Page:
Prime Minister Binyamin Netanyahu will be the biggest beneficiary of his own decision to call early elections, according to two public opinion polls published Thursday.
One such poll commissioned and published by Maariv, saw Netanyahu's Likud increasing its seats in the Knesset to 29, up from 27.
Projections for the number of seats the Labor party under Shelly Yacimovich fell from earlier polls, giving her 17 mandates. Yair Lapid's Yesh Atid party was projected to also take 17 seats.
Responding to the new surveys, Yacimovich Thursday dismissed the significance of the Right-Left political divide, saying those days are over, speaking with Army Radio.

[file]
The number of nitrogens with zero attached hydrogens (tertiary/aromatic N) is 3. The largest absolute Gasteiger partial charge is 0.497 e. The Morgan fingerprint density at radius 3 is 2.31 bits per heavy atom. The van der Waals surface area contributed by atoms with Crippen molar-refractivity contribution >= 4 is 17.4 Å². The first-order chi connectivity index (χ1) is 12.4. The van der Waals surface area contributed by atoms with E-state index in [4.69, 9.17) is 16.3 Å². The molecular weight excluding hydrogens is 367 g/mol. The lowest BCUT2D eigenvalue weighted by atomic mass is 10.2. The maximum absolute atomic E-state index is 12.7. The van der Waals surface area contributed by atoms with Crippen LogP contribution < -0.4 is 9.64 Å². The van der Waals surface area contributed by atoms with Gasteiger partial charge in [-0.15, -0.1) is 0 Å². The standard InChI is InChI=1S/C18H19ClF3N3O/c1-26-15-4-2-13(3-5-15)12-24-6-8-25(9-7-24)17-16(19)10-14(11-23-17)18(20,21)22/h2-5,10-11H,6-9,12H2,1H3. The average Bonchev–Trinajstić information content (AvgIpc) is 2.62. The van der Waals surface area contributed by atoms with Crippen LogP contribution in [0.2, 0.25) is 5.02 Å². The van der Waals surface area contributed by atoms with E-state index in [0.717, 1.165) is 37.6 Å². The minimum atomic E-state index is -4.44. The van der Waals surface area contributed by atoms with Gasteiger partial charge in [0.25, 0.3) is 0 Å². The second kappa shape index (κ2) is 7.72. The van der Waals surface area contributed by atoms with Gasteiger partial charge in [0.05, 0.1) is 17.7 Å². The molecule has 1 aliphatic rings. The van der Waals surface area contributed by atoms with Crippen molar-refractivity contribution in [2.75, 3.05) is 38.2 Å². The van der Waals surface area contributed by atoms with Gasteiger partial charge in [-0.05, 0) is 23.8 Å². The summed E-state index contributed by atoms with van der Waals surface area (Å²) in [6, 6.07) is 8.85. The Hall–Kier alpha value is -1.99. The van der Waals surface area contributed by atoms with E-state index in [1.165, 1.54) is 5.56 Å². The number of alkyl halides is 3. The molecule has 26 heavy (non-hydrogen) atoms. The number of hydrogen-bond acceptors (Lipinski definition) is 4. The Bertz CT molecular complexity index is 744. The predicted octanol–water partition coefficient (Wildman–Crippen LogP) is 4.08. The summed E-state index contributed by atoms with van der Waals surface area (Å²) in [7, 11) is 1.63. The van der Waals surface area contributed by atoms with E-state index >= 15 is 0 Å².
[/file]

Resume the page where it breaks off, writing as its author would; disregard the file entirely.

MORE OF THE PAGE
The Labor party chairwoman's goals in the upcoming elections are to focus on new and different issues, and not on "the same moldy, old issues that don't help anyone."
In response, Likud described the Labor leader as "all talk," claiming her lack of experience coupled with her economic policies would "bring unemployment to a million Israelis."
But it was not just Netanyahu's Likud party that benefits by early elections, but also the right-wing coalition he heads, according to a Haaretz poll also published Thursday. The Likud-led coalition comprised mostly of religious and nationalist parties increases to a commanding majority of 68 seats, up from 66.
Both polls designated Defense Minister Ehud Barak as the biggest loser of the decision to hold early elections. The surveys predicted that his Independence party may not even pass the threshold to enter the Knesset.
Reuters contributed to this report.